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COVID-19 impact on Belmont County

Auditor talks economic hit from coronavirus

T-L Photo/ROBERT A. DEFRANK Belmont County Auditor Anthony Rocchio wears a pair of gloves Wednesday while addressing the county commissioners about the possible economic impact of COVID-19. He said a decrease in sales tax revenue must be taken into account when forming a budget for 2021.

ST. CLAIRSVILLE — Belmont County Auditor Anthony Rocchio told commissioners Wednesday about the possible financial impact of the novel coronavirus.

He said it will likely be May before the county begins to calculate the economic losses caused by the closure of restaurants and businesses and orders from the state for people to remain in their homes.

Rocchio said sales tax receipts have decreased compared to last year, which already had declined from the year before. In recent years, some big-box businesses at the Ohio Valley Mall have closed and the Jamboree In The Hills country music festival ceased to opperate.

Rocchio mentioned Chick-Fil-A as a successful new business.

“Our grocery stores are obviously doing well,” he added.

He said he hopes business and activities return to normal once Gov. Mike DeWine takes stock of the pandemic situation in May. Rocchio said many residents are patronizing local restaurants that offer curbside service.

“I think as citizens, we have to do the best that we can,” he said.

Meanwhile, county offices will be asked to be frugal as they prepare budget requests for next year.

“Our budget season is kicking off. We’re sending out … letters and forms to all of the department heads to give us a rundown of how they think the year is going to go compared to the previous year,” he said. “We’re going to revamp the cover letter a little bit, just to talk about the COVID-19 situation that we’re in, obviously with a lot of government funds being down.”

Rocchio said department heads would be advised to curb any non-essential spending and hold off on new hires, as well as using any rollover funds from last year if possible.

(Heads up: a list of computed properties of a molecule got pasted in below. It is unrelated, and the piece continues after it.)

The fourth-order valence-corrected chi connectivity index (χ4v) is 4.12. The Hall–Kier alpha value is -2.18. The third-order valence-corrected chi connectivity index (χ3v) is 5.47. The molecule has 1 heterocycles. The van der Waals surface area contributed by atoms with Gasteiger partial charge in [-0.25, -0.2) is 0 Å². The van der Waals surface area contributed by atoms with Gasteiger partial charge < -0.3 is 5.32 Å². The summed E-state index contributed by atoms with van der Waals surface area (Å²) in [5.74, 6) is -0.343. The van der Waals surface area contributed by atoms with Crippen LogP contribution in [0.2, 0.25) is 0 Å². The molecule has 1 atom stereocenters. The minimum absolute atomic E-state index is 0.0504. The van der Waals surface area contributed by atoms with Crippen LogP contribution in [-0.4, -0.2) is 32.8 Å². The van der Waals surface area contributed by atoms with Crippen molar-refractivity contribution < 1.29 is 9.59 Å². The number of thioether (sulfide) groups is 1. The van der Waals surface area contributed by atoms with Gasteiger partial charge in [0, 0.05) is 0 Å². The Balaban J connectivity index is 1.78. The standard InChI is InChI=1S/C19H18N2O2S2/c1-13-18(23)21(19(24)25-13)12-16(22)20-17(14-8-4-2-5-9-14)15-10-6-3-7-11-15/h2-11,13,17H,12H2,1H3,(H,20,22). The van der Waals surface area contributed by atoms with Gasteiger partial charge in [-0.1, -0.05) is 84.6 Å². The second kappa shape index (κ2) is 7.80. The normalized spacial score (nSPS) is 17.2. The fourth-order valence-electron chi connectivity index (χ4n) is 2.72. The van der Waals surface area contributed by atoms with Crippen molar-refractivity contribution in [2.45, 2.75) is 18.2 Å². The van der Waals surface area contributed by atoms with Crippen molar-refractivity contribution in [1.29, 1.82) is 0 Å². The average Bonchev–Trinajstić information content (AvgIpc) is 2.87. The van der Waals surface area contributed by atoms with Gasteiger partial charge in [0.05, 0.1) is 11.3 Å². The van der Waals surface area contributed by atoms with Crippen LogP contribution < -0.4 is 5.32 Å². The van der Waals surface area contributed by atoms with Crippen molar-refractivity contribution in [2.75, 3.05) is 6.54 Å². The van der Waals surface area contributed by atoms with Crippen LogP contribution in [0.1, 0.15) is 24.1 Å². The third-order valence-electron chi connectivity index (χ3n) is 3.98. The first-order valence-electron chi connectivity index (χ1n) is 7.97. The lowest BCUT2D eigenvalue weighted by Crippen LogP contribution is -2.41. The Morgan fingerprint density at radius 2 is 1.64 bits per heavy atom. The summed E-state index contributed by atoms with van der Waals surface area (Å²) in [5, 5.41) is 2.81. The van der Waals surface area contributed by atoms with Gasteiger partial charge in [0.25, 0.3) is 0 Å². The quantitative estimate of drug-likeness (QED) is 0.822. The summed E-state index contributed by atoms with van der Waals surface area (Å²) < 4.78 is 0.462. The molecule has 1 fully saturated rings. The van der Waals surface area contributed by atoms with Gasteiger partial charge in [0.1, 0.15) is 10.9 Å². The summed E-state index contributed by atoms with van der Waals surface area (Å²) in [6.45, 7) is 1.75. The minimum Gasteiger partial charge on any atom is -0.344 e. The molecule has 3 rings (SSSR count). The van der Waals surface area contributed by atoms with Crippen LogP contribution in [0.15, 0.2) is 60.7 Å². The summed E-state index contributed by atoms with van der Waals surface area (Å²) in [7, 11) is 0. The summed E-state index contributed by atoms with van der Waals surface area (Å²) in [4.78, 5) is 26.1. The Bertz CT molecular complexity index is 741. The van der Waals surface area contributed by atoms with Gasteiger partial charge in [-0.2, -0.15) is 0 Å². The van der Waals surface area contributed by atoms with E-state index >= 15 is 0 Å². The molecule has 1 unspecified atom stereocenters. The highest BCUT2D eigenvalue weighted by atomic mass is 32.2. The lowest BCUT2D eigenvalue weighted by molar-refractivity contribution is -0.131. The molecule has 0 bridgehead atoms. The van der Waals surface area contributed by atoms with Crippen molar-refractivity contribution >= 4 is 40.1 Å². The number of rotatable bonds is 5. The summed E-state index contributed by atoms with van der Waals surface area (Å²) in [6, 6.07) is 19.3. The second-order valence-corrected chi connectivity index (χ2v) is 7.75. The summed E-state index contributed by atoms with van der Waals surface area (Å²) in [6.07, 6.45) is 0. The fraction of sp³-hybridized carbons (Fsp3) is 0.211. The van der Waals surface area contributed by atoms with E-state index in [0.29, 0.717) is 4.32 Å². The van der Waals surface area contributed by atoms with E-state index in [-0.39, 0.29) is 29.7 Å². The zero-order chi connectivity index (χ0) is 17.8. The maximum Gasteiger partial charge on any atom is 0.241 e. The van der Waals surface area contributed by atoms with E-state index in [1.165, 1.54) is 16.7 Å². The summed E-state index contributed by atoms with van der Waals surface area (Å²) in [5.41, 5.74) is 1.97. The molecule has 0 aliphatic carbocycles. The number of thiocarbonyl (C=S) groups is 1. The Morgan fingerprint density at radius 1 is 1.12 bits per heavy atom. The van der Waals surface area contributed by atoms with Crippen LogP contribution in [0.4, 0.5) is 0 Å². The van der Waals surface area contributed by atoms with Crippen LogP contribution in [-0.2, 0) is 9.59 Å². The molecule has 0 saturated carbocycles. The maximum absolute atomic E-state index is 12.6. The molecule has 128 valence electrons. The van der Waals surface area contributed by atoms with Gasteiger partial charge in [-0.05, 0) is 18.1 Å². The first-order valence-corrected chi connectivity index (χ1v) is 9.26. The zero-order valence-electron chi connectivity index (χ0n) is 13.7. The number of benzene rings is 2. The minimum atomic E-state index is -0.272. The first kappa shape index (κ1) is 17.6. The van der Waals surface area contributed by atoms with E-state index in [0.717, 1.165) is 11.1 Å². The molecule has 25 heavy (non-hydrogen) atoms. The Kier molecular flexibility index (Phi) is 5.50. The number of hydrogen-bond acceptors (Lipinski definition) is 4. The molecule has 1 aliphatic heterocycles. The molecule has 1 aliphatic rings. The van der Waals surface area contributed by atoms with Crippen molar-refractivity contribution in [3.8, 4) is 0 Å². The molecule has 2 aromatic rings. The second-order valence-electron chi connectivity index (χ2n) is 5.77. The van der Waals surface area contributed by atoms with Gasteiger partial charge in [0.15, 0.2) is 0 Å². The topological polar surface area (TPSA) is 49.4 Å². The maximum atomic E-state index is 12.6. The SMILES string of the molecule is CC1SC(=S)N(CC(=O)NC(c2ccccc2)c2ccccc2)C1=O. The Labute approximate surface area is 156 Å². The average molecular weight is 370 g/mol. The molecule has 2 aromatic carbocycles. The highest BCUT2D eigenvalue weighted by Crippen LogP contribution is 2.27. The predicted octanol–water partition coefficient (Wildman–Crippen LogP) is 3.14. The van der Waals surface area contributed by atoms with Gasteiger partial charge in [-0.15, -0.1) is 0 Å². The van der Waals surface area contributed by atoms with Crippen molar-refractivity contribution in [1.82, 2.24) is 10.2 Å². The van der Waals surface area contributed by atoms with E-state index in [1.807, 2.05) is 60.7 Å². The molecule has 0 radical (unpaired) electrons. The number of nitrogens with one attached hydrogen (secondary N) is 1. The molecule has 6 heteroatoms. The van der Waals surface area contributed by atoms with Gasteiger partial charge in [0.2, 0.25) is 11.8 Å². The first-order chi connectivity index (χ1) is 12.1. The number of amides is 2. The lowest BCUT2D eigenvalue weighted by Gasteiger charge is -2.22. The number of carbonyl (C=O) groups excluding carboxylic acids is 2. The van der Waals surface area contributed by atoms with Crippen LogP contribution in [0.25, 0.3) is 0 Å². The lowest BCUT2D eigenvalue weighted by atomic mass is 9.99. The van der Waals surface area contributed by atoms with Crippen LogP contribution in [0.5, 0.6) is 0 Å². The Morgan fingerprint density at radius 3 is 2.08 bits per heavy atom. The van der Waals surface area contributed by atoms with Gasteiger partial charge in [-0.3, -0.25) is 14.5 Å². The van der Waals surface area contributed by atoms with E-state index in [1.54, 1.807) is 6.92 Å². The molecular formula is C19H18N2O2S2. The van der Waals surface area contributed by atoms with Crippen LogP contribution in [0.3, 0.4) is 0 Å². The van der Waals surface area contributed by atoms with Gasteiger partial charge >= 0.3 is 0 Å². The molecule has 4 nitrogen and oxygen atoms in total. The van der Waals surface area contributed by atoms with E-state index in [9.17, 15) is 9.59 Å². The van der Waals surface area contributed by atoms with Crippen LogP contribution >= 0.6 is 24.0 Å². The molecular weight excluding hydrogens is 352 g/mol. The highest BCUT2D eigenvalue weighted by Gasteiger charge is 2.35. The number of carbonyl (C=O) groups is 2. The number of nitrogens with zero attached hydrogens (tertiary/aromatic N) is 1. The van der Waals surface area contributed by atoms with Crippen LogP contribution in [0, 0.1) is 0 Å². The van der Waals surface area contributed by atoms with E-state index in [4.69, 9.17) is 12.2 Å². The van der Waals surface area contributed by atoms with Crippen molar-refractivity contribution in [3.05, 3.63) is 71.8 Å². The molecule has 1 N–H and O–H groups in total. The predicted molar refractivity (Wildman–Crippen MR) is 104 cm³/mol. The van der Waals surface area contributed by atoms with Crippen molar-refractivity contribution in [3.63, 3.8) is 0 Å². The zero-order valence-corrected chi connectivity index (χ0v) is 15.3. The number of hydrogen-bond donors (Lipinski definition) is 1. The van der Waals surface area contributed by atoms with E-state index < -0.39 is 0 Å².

The departments have seen cuts in their budgets this year. In January, commissioners established the budget for 2020, pointing out that while funds were holding steady, increasing expenses meant cuts for the majority of departments including the commissioners’ office.

Rocchio mentioned revenue from state casinos as one example of a reduced source of income in the face of COVID-19. He said decreases in sales tax are also expected.

“We’ll prepare our departments for a worst-case scenario,” he said.

Commissioner J.P. Dutton said sales tax losses from March do not reflect the losses of a full month.

“We don’t even have March’s (sales tax) yet,” Rocchio said. “That’s not going to be a full indicator. The whole month of April’s going to be shut down.”

Rocchio also mentioned the impact on townships, as well as a possible lack of local government funding. He expressed concerns that closures might increase through May.

“We don’t know that things will get up and running again for the purposes of sales tax,” Commissioner Jerry Echemann said, adding much will depend on whether people will frequent local businesses after they are reopened. Echemann said he was optimistic. “When the restaurants and the stores open up, I think there’ll be a real zeal for that. I hope so.”

Rocchio said there is no data to compare to determine if there could be a slow or fast return to patronage of local businesses.

“There’s never been anything like this before,” Rocchio said.

“This was something that was on all of our minds,” Dutton said, referring to advisories to stay at home. “The sales tax is such a big part of what funds our operations and the general fund of Belmont County. For the last few weeks we’ve really focused on county operations.”

Dutton said commissioners will begin budget discussions early with elected officials and department heads.

“It will have an impact potentially on next year’s budget, but also it could have impact on this year’s budget. People are going to have to be very mindful of how their budgets are operating between now and the end of the year, or until we have a better sense of what the real, true impact is going to be, financially,” Rocchio said.

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